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Topic: Ionizing radiation

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In the News (Tue 16 Apr 19)

  ATSDR - ToxFAQs™: Ionizing Radiation
Ionizing radiation is any one of several types of particles and rays given off by radioactive material, high-voltage equipment, nuclear reactions, and stars.
Ionizing radiation, which travels as fast as the speed of light, hits atoms and molecules in its path and loses some of its energy with each hit.
Like adults, children are exposed to small amounts of ionizing radiation that comes from the soil where they live, the food and water they eat and drink, the air they breathe, and from sources that reach earth from space.
www.atsdr.cdc.gov /tfacts149.html   (1315 words)

 Ionizing Radation
Ionizing radiation is able to remove electrons from atoms and to change the molecular structures of cells.
Female survivors who received a single dose of radiation from the blast were found to be at the same risk for breast cancer as women with tuberculosis who had repeated fluoroscopy exposures over a 3- to 5-year period.
While exposure to low levels of radiation before birth is associated with the development of cancer during childhood, especially leukemia (Bithell and Stewart, 1975), not all researchers are convinced that prenatal irradiation is the cause of childhood cancer.
rex.nci.nih.gov /NCI_Pub_Interface/raterisk/risks90.html   (1141 words)

 Interaction of Radiation with Matter
The classification of radiation as "ionizing" is essentially a statement that it has enough quantum energy to eject an electron.
This is a crucial distinction, since "ionizing radiation" can produce a number of physiological effects, such as those associated with risk of mutation or cancer, which non-ionizing radiation cannot directly produce at any intensity.
If the quantum energy of the radiation absorbed is higher than the average thermal energy of the molecules (that is, infrared or visible radiation), then the downward transitions may emit radiation that leaves the material, or it may be gradually transformed into general thermal energy in the material.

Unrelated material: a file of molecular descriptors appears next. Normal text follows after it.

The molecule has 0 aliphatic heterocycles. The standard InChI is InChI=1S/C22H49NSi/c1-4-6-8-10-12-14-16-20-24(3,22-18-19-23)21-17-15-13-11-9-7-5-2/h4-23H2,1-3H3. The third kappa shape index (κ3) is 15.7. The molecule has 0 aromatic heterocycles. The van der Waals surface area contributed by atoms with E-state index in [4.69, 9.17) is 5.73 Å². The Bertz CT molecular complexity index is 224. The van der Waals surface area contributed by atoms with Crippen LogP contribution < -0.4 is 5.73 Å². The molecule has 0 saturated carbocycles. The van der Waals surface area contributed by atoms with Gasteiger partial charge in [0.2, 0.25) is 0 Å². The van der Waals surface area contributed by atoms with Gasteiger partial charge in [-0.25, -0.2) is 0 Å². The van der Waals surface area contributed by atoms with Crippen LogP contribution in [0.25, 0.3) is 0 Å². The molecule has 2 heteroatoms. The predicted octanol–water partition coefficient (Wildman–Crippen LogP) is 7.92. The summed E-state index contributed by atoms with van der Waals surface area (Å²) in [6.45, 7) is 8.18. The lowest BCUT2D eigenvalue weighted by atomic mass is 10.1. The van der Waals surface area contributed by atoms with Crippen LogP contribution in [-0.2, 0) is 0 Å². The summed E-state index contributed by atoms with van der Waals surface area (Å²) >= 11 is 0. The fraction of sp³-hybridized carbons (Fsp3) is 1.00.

hyperphysics.phy-astr.gsu.edu /hbase/mod4.html   (561 words)

 NIH - What We Know About Radiation   (Site not responding. Last check: 2007-10-09)
Radiation is used in monitoring the response of tumors to treatment and in distinguishing malignant tumors from benign ones.
Radiation, surgery, and chemotherapy are the major ways in which cancer is treated; they are used singly or in combinations depending on the cancer.
The effectiveness of radiation in killing cancer cells--and, at the same time, the potential for harm to normal tissues--depends on several things, including the type of radiation used, the extent of the body that is treated, and the patient's age or other medical problems.
www.nih.gov /health/chip/od/radiation   (2978 words)

 Ionizing Radiation and Breast Cancer Risk
Radiation is the emission of energy in the form of waves or particles.
For individual women the amount of radiation experienced throughout life is influenced by her access to medical care, illnesses requiring diagnosis or treatment, residence that is related to levels of background radiation, and occupation in a profession with possible radiation exposure.
However, it is accepted that radiation exposure of premenopausal women does increase the risk of developing a new breast cancer in the future but this risk should be balanced or placed in perspective with the survival benefit from receiving the treatment.
envirocancer.cornell.edu /factsheet/physical/fs52.radiation.cfm   (3958 words)

 Ionizing & Non-Ionizing Radiation | Radiation Protection Program | US EPA   (Site not responding. Last check: 2007-10-09)
Radiation that has enough energy to move atoms in a molecule around or cause them to vibrate, but not enough to remove electrons, is referred to as "non-ionizing radiation." Examples of this kind of radiation are sound waves, visible light, and microwaves.
This is the type of radiation that people usually think of as 'radiation.' We take advantage of its properties to generate electric power, to kill cancer cells, and in many manufacturing processes.
X-ray and gamma ray radiation, which are at the upper end of magnetic radiation have very high frequency --in the range of 100 billion billion Hertz--and very short wavelengths--1 million millionth of a meter.
www.epa.gov /radiation/understand/ionize_nonionize.htm   (505 words)

 Radiation Risk
Because the energies of the particles emitted during radioactive processes are extremely high, nearly all such particles fall in the class of ionizing radiation.
Likewise, x-rays are ionizing radiation, as is the upper end of the ultraviolet range.
The biologically effective dose in rems is the radiation dose in rads multiplied by a "quality factor" which is an assessment of the effectiveness of that particular type and energy of radiation.
hyperphysics.phy-astr.gsu.edu /hbase/nuclear/radrisk.html   (430 words)

 How Are People Protected From Ionizing Radiation? RER-26